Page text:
The reason why I did not say it in terms that I was certain that the noble Lord had got it wrong was precisely that point. It seems that we might be approaching this point from different ends, but I will look at it myself and, if necessary, I will drop noble Lords a note. It may not be necessary given what has now been said.

Amendment 222 agreed.

Amendment 223

Moved by

223: Clause 139, page 128, line 22, leave out “pupils” and insert “students”

Member’s explanatory statement

This amendment is consequential on the amendment in the name of Lord Wolfson of Tredegar at page 128, line 15.

Amendment 223 agreed.

Amendment 223A not moved.

Clause 139, as amended, agreed.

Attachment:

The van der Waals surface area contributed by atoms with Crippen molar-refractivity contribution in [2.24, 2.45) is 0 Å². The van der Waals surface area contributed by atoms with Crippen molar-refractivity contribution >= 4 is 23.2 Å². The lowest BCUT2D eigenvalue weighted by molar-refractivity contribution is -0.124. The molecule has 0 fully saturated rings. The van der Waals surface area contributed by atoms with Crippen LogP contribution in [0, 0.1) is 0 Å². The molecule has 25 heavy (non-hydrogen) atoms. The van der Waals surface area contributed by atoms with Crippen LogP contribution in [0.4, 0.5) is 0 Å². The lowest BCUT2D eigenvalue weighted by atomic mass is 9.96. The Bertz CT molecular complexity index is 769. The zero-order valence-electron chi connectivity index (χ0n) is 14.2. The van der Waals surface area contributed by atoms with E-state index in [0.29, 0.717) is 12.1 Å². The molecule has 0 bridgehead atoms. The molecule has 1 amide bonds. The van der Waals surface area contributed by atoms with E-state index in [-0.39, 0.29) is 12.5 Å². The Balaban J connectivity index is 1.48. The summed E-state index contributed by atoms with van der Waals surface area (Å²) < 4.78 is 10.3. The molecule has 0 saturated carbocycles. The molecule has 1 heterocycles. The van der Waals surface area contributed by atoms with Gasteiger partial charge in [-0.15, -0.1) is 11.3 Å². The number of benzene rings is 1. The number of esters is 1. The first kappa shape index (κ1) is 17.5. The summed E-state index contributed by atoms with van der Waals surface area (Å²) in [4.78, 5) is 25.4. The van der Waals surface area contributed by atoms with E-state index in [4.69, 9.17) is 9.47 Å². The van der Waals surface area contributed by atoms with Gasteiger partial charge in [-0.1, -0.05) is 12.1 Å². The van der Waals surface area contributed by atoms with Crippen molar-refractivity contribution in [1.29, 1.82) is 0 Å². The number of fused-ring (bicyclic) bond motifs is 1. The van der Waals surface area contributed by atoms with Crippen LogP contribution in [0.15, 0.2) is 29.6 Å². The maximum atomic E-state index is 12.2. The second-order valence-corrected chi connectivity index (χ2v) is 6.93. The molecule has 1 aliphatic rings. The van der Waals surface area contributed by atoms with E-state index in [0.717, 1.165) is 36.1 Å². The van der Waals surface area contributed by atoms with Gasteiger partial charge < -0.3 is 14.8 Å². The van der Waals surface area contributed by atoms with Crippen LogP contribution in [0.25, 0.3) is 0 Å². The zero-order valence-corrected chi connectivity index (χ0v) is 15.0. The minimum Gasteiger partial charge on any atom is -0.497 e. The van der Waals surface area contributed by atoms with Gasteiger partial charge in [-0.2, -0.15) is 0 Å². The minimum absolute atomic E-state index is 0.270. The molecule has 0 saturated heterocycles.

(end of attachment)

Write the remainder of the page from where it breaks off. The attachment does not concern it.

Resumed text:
Amendments 223B to 223F not moved.

Clause 140: Serious violence reduction orders

Amendment 224

Moved by

224: Clause 140, page 129, line 27, leave out “on the balance of probabilities” and insert “beyond reasonable doubt”

Member’s explanatory statement

This amendment would raise the threshold for the standard of proof required to impose an SVRO, from a civil standard (the balance of probabilities) to the criminal standard (beyond reasonable doubt).

My Lords, with the leave of the Committee, I am going to make a slightly unusual request. The noble Baroness, Lady Meacher, cannot unfortunately be in her place. She was unable to be in the House at very short notice. However, the noble Baroness, Lady Armstrong of Hill Top, needs to chair a Select Committee at 3 pm, so I wonder if I could formally move Amendment 224 and then allow the noble Baroness, Lady Armstrong, to make her speech. On that basis, I beg to move Amendment 224.

My Lords, I am enormously grateful to the noble Lord, Lord Paddick. I am chairing a Select Committee. I will come back for the rest of the debate, but I have to come back from Millbank, and I am not as fast as I used to be.